When you are buying your first home, financing can be overwhelming. One point of confusion is whether you should get an FHA loan or a conventional loan. Understanding the differences can help you make an educated choice as to which will work best for your budget and situation.
What is the Main Difference?
The main difference is that FHA loans are backed by the government, while conventional loans are not. This makes lenders a little more likely to take a risk on lenders. Note that this does not mean the FHA (Federal Housing Administration) is actually lending you money. It means that they are underwriting the loan, protecting your lender if you default. Because of this, the FHA has some fairly strict rules on what both lenders and borrowers are allowed to do.
What are the Benefits of an FHA Loan?
Here are some of the benefits of an FHA loan:
- Lower down payment. Many borrowers will demand a down payment of 20% or higher for a conventional loan. If the down payment is lower, then Private Mortgage Insurance (PMI) will be applied, obliging you to pay a premium every month. Lenders may also require very high credit scores for a lower down payment or other proof you can pay off the loan. For FHA loans, your minimum down payment is generally 3.5%, but you may have to pay as much as 10% if your credit card is lower.
- Lower credit score requirement. Very few lenders will grant a conventional loan to people with a credit score of less than 620, with many having higher limits, whilst you can get an FHA loan with a score as low as 500. Lenders also often adjust your interest rate to go along with your credit score. The higher the score the lower interest.
- More generous debt-to-income ratio. Conventional guidelines cap debt-to-income at about 43%. This limits the size of your loan and also may cause problems if you have credit card debt or, even worse, student loans. In contrast, FHA guidelines go up to 57%.
- FHA interest rates tend to be lower.
- FHA loans have a more flexible maximum amount before being called a “jumbo” loan. This can be as much as $726,525 in some expensive markets. For conventional mortgages, the limit is $484,350 nationwide. If your loan is classed as jumbo, it will require a higher down payment and credit score.
What are the Downsides of an FHA Loan?
FHA loans are not, however, universally the best option and have a few downsides:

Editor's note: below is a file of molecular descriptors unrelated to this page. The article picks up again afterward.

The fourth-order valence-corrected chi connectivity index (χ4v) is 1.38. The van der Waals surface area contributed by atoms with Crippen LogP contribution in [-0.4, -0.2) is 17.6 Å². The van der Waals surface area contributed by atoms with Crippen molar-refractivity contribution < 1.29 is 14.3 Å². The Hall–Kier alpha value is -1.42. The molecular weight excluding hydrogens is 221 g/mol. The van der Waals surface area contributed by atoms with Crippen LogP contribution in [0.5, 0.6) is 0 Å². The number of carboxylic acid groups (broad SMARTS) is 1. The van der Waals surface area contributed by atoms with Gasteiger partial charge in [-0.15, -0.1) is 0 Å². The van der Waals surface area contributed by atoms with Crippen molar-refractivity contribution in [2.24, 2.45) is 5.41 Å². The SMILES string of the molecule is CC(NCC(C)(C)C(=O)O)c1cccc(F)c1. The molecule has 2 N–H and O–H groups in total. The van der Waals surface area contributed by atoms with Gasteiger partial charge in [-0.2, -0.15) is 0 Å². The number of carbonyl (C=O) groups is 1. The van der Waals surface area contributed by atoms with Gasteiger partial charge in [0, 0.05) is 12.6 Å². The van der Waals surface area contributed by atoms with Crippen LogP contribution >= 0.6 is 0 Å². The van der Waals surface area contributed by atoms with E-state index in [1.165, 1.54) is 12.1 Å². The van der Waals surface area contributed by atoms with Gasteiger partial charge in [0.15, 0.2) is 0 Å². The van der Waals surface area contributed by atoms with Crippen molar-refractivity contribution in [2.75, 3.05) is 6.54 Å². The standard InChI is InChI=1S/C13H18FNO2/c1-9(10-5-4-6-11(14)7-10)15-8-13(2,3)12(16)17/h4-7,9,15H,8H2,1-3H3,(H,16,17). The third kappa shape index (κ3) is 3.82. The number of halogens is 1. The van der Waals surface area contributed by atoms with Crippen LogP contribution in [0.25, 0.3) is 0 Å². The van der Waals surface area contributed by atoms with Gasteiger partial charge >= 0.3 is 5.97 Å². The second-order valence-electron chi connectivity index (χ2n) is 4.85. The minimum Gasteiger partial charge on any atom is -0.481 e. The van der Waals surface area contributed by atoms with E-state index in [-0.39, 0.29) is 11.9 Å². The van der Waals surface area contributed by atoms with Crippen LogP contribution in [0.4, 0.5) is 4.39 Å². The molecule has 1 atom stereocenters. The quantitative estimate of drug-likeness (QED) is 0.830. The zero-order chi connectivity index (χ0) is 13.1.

- The lower down payment means a higher loan amount. If you can afford a 20 percent down payment, you are probably better off with a conventional mortgage. You will get it paid off faster and thus pay less interest.
- With an FHA loan, you have to pay an upfront premium of 1.75% of the loan amount to cover the insurance.
- FHA mortgages tend to take longer to process.
- FHA loans can only be used for your primary residence. In other words, you must intend to live in the home full-time. You cannot flip the house (sell within 90 days for a higher value). You can use an FHA loan to buy a multi-unit property (for example a house split into three apartments) as long as you live in one of the units yourself.
- The home must meet stricter appraisal standards, which makes it harder to use an FHA loan if you like the idea of buying a fixer-upper. The appraiser will expect the house to already be up to code. For DIY fanatics, this may make a conventional loan better. Appraisers may be so strict they will require peeling paint or other minor issues to be fixed.
- You will continue to pay extra for the FHA insurance until you refinance. The only way to make it go away is to refinance into a conventional loan. If you paid a down payment of ten percent or more you can cancel the mortgage insurance after eleven years. Meanwhile, if you have PMI on a conventional loan, you can ask your bank to stop those payments once you owe less than 80% of the amount, which can come up fairly quickly.
- If you have an excellent credit score, you will often be able to get lower interest rates with a conventional loan. A credit score of above 720 will also result in lower PMI payments, which can easily be lower than the FHA mortgage insurance.
- Remember that flexible maximum amount? In some cheap areas, the FHA limit may be considerably lower than the conventional loan limit, making a conventional loan a better choice.
- Some sellers prefer not to deal with FHA buyers because of the extra red tape.
So, which should you choose? Ultimately, it depends mostly on your credit score:
Score of less than 620: You are not going to be able to get a conventional loan and an FHA loan will be your only option.
Score of between 620 and 720: Generally an FHA loan will be cheaper.
Score of 720 or more: A conventional loan will generally be cheaper.
Other factors you might want to take into account include:
- The typical cost of housing in your area. In a high-cost area, FHA loans may be better because they may have a higher maximum. In a low-cost area, the lower maximum may end up making a conventional loan your best option.
- Whether or not you intend to live in the property full time.
- Whether the house you are looking at needs a lot of work. If it does, you may have to get a conventional loan.
- How high a down payment you can afford.
Choosing between the two types of loans is a decision you should make, ideally, before you start seriously looking for a home. FHA loans are intended to help people who may have issues affording a home, but they are not the perfect solution for everyone, or even for all first-time buyers.
If you are trying to decide between an FHA or conventional loan, then you may want to talk to a qualified mortgage broker. The Knowmortgage Spot Light will connect you with a friendly mortgage expert who can help you out.